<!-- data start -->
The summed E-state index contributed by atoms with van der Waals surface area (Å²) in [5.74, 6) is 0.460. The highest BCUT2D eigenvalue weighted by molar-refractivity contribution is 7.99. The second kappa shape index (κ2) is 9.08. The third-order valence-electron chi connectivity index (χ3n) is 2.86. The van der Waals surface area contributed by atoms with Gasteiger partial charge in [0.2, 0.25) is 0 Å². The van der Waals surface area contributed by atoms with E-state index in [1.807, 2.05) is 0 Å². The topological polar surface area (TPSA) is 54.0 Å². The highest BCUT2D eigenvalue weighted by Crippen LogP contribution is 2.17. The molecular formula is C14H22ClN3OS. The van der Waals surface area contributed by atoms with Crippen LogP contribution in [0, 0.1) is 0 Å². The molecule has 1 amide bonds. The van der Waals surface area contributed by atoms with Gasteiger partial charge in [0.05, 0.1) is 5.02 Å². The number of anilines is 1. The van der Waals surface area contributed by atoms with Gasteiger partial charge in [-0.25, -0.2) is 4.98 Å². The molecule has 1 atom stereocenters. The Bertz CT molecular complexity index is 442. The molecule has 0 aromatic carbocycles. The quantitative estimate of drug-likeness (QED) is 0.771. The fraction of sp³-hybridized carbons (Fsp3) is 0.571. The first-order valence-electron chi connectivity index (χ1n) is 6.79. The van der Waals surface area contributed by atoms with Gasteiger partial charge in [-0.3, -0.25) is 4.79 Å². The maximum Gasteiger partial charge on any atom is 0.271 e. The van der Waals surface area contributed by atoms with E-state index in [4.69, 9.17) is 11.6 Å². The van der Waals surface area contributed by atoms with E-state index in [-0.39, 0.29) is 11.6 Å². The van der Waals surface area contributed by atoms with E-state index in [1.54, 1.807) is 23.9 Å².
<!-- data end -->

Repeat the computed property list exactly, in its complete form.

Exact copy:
The summed E-state index contributed by atoms with van der Waals surface area (Å²) in [5.74, 6) is 0.460. The highest BCUT2D eigenvalue weighted by molar-refractivity contribution is 7.99. The second kappa shape index (κ2) is 9.08. The third-order valence-electron chi connectivity index (χ3n) is 2.86. The van der Waals surface area contributed by atoms with Gasteiger partial charge in [0.2, 0.25) is 0 Å². The van der Waals surface area contributed by atoms with E-state index in [1.807, 2.05) is 0 Å². The topological polar surface area (TPSA) is 54.0 Å². The highest BCUT2D eigenvalue weighted by Crippen LogP contribution is 2.17. The molecular formula is C14H22ClN3OS. The van der Waals surface area contributed by atoms with Crippen LogP contribution in [0, 0.1) is 0 Å². The molecule has 1 amide bonds. The van der Waals surface area contributed by atoms with Gasteiger partial charge in [0.05, 0.1) is 5.02 Å². The number of anilines is 1. The van der Waals surface area contributed by atoms with Gasteiger partial charge in [-0.25, -0.2) is 4.98 Å². The molecule has 1 atom stereocenters. The Bertz CT molecular complexity index is 442. The molecule has 0 aromatic carbocycles. The quantitative estimate of drug-likeness (QED) is 0.771. The fraction of sp³-hybridized carbons (Fsp3) is 0.571. The first-order valence-electron chi connectivity index (χ1n) is 6.79. The van der Waals surface area contributed by atoms with Gasteiger partial charge in [-0.3, -0.25) is 4.79 Å². The maximum Gasteiger partial charge on any atom is 0.271 e. The van der Waals surface area contributed by atoms with E-state index in [4.69, 9.17) is 11.6 Å². The van der Waals surface area contributed by atoms with E-state index in [-0.39, 0.29) is 11.6 Å². The van der Waals surface area contributed by atoms with E-state index in [1.54, 1.807) is 23.9 Å².